Uduaghan Continues To Stall As Kogi Agrees To Pay Doctors CONMESS/CONHESS
ASABA, Sept 02, (THEWILL) – As the industrial action embarked upon by medical doctors and workers of the state Health Management Board (HMB) in Delta State continues to deprive Deltans of quality medical care because of the state government’s refusal to pay salaries based on the Consolidated Medical Salary Structure (CONMESS), THEWILL has gathered that Kogi State government yesterday, September 01, 2010, signed an agreement with its striking health workers to fully implement the new salary structure (CONMESS/CONHESS), three days after its health workers went on strike.
Kogi State Governor, Alhaji Ibrahim Idris according to government sources in the state agreed to pay its health workers because he wanted to save lives that may have been lost had the government allowed the strike stretch further than three days.
Sadly for Delta State, the picture is completely different. THEWILL gathered that Delta State Governor, Dr. Emmanuel Uduaghan has continued to stall on his initial promise to pay the state’s health workers based on (CONMESS) even though the state is by a wide margin richer than Kogi State.
At the last meeting between doctors and representatives of the Delta State Government on August 23, 2010, at the office of the Secretary to the State Government (SSG), Uduaghan proposed to pay 60% of the 56.7% that the federal government added on CONTISS, from whence CONMESS was introduced. The striking health workers however refused the governor’s offer and since then no negotiation or deal has been reached.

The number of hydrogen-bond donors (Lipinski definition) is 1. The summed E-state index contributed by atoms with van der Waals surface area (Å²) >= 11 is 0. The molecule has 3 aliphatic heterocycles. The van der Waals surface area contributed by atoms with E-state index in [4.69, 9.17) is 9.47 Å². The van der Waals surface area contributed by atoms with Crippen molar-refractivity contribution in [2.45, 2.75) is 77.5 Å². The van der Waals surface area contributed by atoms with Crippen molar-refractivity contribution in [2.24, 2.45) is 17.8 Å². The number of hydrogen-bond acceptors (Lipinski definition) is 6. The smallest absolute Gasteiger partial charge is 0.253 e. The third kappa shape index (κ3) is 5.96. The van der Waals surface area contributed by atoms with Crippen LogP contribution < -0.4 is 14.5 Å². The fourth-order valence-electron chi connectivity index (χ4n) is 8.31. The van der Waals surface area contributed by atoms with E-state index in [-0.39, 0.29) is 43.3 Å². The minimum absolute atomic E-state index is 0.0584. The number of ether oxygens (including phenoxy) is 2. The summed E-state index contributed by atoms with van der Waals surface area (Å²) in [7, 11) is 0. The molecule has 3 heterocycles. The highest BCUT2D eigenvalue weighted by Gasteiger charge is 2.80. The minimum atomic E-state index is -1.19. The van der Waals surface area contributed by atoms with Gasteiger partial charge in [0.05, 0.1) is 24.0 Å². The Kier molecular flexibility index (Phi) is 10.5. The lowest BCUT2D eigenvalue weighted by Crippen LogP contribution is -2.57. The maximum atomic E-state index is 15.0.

THEWILL checks has however revealed that Governor Uduaghan has worsened the situation as he has ordered that salaries of health workers in the state be stopped with immediate effect until the workers get back to work. Following his order, all state health workers have had their August salaries withheld by the government.
The striking health workers have vowed not to resume work until the state government agrees to pay salaries based on the new salary scale, according to one of the striking doctors who opted not to be named.
So far, the strike has crippled health care services in state operated hospitals and clinics, leaving sick patients without basic health care to either die or seek help elsewhere.
Since the strike began more than four weeks ago, there have been reports of deaths that could have prevented in the state.
Attempts to reach the governor or the state Information Commissioner, Mr. Oma Djebah for comments were unsuccessful as at press time.